On August 14, unless the Consumer Product Safety Commission acts to stay matters, a new set of CPSIA provisions will take effect requiring makers of children’s products to affix to their goods tracking labels intended to facilitate future recalls and other safety-related measures. As with many other aspects of this law, the tracking rules impose a burden that is perhaps bearable for many producers who operate on a large industrial scale; as noted in some detail two weeks ago, however, they are causing much hair-pulling — if not thoughts of retirement or bankruptcy — for many others that produce handmade, customized or small-batch items, or items not well suited in size, material, use or packaging to an individual labeling process. Kathleen Fasanella has a short account at Fashion Incubator explaining some of the steps that will be expected of those producing children’s apparel and sewn products, including makers who might have been turning out a dozen hats or cloth dolls a month at their kitchen tables:
…Each batch needs a unique identifying number.
However, if in the course of making the products, you have to break into a separate box of buttons that has a separate batch or lot number itself, even if the product is otherwise identical, this is a separate batch and you need a separate new label for it with its own batch number that you assign. … It is conceivable [if you incorporate variations into the product] every item you produce is its own batch and each needs its own number and label. …
You will need to do “batch control”. You need to create a separate BOM [Bill of Materials] for each batch. You can keep this electronically in a database or spreadsheet. It is my understanding you need to keep these records for three years.
The CPSC has issued no guidance on the tracking label requirements, which means producers can only guess as to exactly what will prove acceptable, with the price of guessing wrong set very high indeed. A hearing by the commission in May aired a sampling of the expectations of disaster from various affected businesses around the country.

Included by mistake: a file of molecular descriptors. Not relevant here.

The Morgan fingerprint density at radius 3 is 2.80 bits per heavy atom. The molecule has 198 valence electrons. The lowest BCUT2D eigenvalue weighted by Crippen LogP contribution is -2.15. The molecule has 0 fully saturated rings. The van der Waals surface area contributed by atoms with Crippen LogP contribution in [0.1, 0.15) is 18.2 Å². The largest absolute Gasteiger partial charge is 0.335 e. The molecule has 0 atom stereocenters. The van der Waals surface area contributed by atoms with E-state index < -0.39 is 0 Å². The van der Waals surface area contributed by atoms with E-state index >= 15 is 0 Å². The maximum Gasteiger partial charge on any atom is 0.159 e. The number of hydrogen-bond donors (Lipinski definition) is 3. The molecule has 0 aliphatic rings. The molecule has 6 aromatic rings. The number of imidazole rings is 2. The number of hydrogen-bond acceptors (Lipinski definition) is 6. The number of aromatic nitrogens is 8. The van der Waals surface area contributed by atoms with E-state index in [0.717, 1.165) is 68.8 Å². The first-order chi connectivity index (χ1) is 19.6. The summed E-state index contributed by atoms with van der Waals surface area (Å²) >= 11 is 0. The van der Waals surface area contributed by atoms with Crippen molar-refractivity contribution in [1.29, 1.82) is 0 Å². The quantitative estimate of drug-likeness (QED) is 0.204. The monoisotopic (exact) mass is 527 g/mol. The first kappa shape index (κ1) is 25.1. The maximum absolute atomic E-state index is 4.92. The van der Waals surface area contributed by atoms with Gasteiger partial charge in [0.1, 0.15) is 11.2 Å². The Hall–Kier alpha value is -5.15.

Per ShopFloor, “the National Association of Manufacturers and the CPSC Coalition have submitted another request for an emergency, one-year stay of enforcement” of CPSIA’s Section 103, which imposes the requirement; the commission has (after much agonizing) agreed to stay some of the law’s other impractical mandates for periods of a year or two, but a petition to stay the tracking-label rules failed in March when the then-two-member commission split 1-1 on it. Now, however, a third member has joined in the person of newly confirmed Chairman Inez Tenenbaum, whose opinion may prove decisive. Reform voice Rick Woldenberg argues that the CPSC should adopt at least a one-year stay and indeed go further than that so as to avert a “fiasco” that “creates enormous burdens for industry and is in many ways pointless and unjustifiable”.
Or Congress could step in, admit it went too far last year, and set about fixing things. Just kidding! We know it won’t.
Public domain paper doll images courtesy Karen’s Whimsy.
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